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Advertising Facebook bug gave developers broader access to user photos

The bug, which spanned the 12 days between September 13 and September 25, potentially gave developers access to other images, such as photos uploaded to the site but not yet posted, Facebook said.

Facebook Inc said a software bug gave outside developers broader access to the photos of millions of users, another privacy misstep by the world’s largest social network. As many as 6.8 million users and up to 1,500 apps were involved, according to a blog the company posted on Friday. The bug has been fixed and Facebook is alerting people potentially affected.

“We’re sorry this happened,” Facebook said. “Early next week we will be rolling out tools for app developers that will allow them to determine which people using their app might be impacted by this bug. We will be working with those developers to delete the photos from impacted users.”

Usually, when a Facebook user gives an app permission to access their photos, the company only grants access to images shared on their timeline. The bug, which spanned the 12 days between September 13 and September 25, potentially gave developers access to other images, such as photos uploaded to the site but not yet posted, the Menlo Park, the California-based firm said. A Facebook representative said the bug was global, and it does not yet know which developers got more photos than they should have.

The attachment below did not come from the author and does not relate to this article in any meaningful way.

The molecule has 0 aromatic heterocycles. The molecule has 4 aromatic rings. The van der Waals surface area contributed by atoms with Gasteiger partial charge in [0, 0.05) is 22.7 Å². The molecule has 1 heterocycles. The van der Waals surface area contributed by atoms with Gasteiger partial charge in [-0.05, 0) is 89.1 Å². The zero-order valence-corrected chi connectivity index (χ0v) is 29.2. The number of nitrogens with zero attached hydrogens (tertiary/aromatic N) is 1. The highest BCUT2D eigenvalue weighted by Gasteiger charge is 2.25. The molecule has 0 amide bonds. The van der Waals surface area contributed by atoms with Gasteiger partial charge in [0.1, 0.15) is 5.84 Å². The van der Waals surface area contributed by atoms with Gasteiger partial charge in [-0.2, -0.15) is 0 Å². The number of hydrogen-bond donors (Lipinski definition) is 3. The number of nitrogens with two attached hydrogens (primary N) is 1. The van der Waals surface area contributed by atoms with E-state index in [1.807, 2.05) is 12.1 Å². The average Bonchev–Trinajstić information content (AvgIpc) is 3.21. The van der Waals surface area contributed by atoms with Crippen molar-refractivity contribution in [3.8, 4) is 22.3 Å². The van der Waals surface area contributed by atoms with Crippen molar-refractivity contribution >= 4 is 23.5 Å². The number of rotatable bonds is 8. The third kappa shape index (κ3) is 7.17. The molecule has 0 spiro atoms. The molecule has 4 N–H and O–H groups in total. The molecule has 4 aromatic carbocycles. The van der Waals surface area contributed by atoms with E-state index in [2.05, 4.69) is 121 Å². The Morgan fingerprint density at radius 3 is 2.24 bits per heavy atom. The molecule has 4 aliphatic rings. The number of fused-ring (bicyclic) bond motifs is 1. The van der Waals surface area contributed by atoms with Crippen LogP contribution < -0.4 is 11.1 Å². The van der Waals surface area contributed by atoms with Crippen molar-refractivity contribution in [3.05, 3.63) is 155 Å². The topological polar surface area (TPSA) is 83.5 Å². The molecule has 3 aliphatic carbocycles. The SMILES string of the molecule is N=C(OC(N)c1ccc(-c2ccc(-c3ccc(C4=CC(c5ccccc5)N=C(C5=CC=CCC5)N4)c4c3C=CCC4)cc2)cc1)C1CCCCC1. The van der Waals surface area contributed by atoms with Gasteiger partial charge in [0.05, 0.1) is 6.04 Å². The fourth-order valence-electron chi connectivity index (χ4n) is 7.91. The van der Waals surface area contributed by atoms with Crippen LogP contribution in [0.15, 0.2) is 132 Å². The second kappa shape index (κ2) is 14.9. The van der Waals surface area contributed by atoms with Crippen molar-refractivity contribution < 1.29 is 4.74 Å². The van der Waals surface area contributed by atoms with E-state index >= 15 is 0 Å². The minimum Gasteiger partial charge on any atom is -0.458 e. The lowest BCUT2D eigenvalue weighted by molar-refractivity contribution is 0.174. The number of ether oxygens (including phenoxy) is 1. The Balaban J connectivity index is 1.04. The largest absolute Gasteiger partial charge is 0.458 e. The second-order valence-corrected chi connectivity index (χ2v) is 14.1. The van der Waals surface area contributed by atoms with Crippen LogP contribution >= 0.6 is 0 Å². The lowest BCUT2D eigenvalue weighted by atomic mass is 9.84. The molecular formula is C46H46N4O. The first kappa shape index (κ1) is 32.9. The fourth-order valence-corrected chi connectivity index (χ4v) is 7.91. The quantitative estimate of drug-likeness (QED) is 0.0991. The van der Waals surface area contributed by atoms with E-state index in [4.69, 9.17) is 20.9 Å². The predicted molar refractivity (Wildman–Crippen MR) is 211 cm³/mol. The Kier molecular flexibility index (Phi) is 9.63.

This is the latest in a series of incidents that have eroded user trust, including a major breach in September. The Irish Data Protection Commission said it has launched a new probe investigating Facebook after receiving a number of breach notifications from the company this year, beyond the one disclosed on Friday. “With reference to these data breaches, including the breach in question, we have this week commenced a statutory inquiry examining Facebook’s compliance” with Europe’s General Data Protection Regulation, said Graham Doyle, a spokesman at the Irish DPC, Facebook’s main privacy regulator.

That’s in addition to another probe of Facebook privacy that the regulator announced in September. GDPR kicked in across the European Union on May 25, and Ireland’s probes of Facebook comprise the first major privacy case under the new law. A Facebook spokesperson said it took a while to determine if the latest breach was something the company was required to report.

“We notified the IDPC as soon as we established it was considered a reportable breach under GDPR,” the spokesperson said. “We had to investigate in order to make that conclusion. And once we did, we let our regulator know within the 72-hour time frame.” The US Federal Trade Commission is also looking into Facebook data breaches. A representative wouldn’t comment on whether the latest breach is included in the scrutiny.

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